The building will be integrated with the six stark black granite columns of the existing Holocaust Martyrs Monument, and descend from their base into two stories of exhibit areas. Architect Hagy Belzberg of Santa Monica described the 15,000-square-foot museum design as "submerged below the ground but peaking its head out" up to 10 feet at the highest point. A green roof will blend with the adjoining grassy park area.
Initial cost estimates call for a $6 million structure, and most of this amount has already been pledged by attorney E. Randol Schoenberg, chair of the LAMH board; real estate developer and Holocaust survivor Jona Goldrich; and a second survivor who requested anonymity. However, plans call for raising between $15 million and $20 million to allow for anticipated increases in construction costs, operating expenses and an endowment fund, LAMH Executive Director Mark A. Rothman said.
The initial impetus for the then first-of-its-kind museum in the United States came in 1961 from a handful of survivors who found themselves in the same English class at Hollywood High School. They had salvaged items from their concentration camp and ghetto experiences, from prison uniforms to a safe conduct pass issued by Swedish diplomat Raoul Wallenberg. The classmates decided to collect the items and display them in a central place, both to commemorate the suffering of the 6 million Jews and to educate future generations.
At a time when Holocaust remembrance was not yet a given, and few survivors had influence or wealth, it took a long time to push the project forward. There was some movement in the early 1970s, when the survivors sought to enlist the support of Simon Wiesenthal, but the famed Nazi hunter opted to lend his name instead to the newly founded Wiesenthal Center for Holocaust Studies.
Finally, in 1978, LAMH found its first quarters and exhibit space on the 12th floor of The Jewish Federation building on Wilshire Boulevard. The Federation continued its support, but over the next decades LAHM remained a communal stepchild, as Schoenberg put it, handicapped by frequent changes in leadership and location (the museum is currently housed in the ORT Building next to Federation headquarters).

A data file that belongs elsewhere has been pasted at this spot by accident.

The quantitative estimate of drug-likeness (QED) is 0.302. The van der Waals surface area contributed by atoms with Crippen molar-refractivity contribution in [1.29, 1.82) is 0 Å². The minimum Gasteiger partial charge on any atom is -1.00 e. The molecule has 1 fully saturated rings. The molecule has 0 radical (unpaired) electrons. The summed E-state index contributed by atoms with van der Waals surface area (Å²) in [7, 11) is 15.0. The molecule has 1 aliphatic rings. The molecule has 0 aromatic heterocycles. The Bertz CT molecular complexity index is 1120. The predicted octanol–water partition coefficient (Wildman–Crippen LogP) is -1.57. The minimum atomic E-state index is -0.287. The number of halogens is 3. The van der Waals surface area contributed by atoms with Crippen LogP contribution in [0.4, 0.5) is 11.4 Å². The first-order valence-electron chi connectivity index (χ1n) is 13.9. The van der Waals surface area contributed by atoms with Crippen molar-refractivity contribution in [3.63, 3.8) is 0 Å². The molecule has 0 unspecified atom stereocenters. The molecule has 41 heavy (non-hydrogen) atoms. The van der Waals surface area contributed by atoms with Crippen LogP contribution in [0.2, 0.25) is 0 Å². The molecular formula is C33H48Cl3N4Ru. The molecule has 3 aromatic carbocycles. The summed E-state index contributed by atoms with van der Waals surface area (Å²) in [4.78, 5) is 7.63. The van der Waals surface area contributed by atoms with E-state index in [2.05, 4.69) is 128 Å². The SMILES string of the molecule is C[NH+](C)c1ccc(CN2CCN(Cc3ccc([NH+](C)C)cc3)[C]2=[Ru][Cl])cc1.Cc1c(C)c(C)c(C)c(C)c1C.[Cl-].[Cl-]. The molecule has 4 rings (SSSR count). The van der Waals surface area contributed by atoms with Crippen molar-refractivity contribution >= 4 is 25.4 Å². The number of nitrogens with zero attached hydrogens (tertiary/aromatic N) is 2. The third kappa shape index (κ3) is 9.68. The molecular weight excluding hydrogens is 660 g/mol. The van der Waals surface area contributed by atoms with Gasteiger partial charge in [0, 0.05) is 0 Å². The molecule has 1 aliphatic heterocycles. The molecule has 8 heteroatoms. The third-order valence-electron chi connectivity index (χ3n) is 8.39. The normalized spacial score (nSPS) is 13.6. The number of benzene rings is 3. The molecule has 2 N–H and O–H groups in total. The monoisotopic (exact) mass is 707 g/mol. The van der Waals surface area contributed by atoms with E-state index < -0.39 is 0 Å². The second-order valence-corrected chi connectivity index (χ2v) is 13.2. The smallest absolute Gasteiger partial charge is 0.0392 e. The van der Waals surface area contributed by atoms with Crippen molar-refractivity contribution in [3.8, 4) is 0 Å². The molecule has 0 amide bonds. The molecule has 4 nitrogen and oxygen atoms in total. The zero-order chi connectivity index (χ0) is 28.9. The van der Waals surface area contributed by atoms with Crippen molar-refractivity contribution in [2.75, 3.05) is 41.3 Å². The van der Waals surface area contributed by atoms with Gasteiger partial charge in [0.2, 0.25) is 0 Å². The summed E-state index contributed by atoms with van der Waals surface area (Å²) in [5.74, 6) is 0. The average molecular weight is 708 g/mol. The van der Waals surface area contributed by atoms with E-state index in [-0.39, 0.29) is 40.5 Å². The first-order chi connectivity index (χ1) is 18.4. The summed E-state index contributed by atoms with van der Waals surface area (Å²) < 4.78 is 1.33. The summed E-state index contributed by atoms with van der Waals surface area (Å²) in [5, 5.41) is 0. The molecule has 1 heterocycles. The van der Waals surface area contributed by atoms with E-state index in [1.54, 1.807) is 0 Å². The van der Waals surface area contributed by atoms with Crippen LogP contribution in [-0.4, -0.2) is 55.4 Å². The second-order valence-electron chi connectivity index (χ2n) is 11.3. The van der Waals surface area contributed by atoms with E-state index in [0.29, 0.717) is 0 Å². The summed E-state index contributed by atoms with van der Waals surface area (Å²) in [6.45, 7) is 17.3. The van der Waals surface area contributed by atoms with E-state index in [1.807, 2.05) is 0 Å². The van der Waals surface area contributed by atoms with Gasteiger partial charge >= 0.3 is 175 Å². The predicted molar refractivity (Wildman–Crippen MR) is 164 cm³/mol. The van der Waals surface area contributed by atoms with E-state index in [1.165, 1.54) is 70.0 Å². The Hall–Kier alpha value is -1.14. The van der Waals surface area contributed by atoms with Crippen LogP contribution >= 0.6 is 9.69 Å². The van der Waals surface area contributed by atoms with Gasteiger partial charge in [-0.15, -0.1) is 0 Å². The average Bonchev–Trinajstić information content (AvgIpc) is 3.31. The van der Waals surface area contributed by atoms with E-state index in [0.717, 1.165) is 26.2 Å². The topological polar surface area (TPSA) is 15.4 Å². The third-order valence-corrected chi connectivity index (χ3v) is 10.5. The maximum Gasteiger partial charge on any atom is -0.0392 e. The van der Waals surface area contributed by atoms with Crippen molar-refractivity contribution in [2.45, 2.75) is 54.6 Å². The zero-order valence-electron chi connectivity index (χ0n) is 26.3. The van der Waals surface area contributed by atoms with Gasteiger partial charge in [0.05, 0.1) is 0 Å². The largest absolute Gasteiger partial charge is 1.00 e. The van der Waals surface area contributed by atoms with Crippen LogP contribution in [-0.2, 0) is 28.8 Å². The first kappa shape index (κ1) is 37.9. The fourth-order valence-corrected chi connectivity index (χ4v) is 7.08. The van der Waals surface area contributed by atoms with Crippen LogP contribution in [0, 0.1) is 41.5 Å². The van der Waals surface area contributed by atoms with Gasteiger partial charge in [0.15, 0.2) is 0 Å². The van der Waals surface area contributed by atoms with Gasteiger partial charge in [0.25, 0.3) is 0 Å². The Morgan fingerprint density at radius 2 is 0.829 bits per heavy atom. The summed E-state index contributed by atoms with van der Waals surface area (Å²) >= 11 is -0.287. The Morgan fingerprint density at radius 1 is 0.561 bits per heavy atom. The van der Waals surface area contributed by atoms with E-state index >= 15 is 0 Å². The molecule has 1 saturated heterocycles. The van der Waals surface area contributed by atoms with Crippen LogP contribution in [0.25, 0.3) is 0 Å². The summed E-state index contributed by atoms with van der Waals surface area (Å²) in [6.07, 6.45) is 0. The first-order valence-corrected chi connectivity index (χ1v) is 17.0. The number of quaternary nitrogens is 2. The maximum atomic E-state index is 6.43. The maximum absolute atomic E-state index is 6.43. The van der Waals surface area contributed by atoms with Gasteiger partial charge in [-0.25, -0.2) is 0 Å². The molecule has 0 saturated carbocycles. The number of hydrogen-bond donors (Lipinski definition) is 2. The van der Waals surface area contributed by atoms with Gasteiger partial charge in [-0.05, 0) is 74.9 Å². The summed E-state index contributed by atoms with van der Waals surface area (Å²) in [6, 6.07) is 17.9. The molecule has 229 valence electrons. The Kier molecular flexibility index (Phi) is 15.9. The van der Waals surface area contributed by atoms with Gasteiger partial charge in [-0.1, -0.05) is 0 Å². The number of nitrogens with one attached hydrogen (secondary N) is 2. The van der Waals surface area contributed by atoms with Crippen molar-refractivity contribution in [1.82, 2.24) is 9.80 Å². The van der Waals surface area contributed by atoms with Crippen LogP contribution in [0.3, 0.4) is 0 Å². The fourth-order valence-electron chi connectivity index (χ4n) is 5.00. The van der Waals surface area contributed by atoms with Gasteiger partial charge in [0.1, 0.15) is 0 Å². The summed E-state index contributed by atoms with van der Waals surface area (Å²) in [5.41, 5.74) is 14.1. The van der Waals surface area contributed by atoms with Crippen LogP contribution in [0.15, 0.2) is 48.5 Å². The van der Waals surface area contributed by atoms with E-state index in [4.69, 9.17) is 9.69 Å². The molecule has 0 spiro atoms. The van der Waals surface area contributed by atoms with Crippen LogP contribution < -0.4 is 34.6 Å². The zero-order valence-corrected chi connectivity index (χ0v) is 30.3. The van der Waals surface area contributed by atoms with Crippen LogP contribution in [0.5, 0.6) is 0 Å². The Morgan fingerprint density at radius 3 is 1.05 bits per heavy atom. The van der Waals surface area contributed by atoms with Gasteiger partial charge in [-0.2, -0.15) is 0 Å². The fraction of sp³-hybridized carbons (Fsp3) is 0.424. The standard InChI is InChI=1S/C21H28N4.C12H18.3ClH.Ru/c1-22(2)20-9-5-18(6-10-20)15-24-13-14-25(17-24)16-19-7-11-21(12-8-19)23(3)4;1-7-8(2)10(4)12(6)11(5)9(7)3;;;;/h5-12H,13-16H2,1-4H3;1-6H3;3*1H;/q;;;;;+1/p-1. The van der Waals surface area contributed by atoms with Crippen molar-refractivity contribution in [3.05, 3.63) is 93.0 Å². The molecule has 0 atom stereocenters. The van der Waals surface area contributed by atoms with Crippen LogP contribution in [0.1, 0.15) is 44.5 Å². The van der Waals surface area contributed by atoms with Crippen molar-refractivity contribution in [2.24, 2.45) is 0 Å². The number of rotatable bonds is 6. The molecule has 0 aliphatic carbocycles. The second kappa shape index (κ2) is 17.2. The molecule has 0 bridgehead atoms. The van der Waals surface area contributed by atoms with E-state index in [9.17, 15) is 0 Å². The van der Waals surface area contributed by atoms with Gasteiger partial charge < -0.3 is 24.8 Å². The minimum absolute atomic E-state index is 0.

Despite these difficulties, from the beginning the museum insisted on a "purist approach," longtime former curator Marcia Reines Josephy recalled.
"We tried to create an intimate and personal atmosphere, with tours guided by survivors," she said. "As a memorial to all Holocaust victims and survivors, we did not list individual names, including those of donors."
The museum's exhibits mark momentous phases in Jewish life between 1932-1948, starting with the pre-Hitler era, the destruction of that world and the aftermath up to the rebirth of Israel. From the beginning, the bulk of visitors have been students from public, private and parochial schools, ranging from the upper elementary school grades through high school. Most are from the Los Angeles area, but some classes come from as far away as San Diego and Orange counties. These students make up 80 percent to 90 percent of the current 10,000 annual visitors, Rothman said. He expects the visitors' flow to double during the first year of the new museum's operation, and to double again in the future.
While the number of survivors in Southern California is shrinking, standing now at an estimated 20,000, LAMH prides itself that all student groups can speak with a survivor during their visits.
"Most of the students are from Latino or other minority communities, who had to fight prejudice and make new lives as immigrants, so they relate on a personal level with the survivors," said Rothman.
Inevitably, LAMH is frequently compared to, and confused with, the better financed, publicized and more elaborate Museum of Tolerance, established by the Wiesenthal Center. While paying their respects to the Museum of Tolerance, LAHM leaders believe there is room, and a need, for both institutions.
"The Museum of Tolerance is effective in drawing attention to genocides and persecutions, past and present, throughout the world," Rothman said. "Our mission focuses entirely on the Holocaust, with emphasis on the Jewish tragedy, but also recalling Gypsies, homosexuals and other victims."
Another distinction is that admission to LAMH is free and that it is still run largely by survivors and their descendants, who make up half the governing board.
As LAMH embarks on an ambitious fundraising drive, its leaders anticipate the frequently asked question as to whether money spent on Holocaust memorials and education would not be put to better use fighting poverty, disease and myriad other causes.
How to allocate philanthropic dollars is always "a Solomonic decision," acknowledged Rothman, "But we still need to learn much about the Holocaust, and we need to provide moral direction for future generations," he said.
Schoenberg agreed: "You can ask the same question about money given for art and music. Life is more than just physical survival."
To close, Schoenberg cited an oft-quoted remark by survivor and philanthropist Goldrich: "If you built a monument on every street corner in Los Angeles, you couldn't tell the whole story."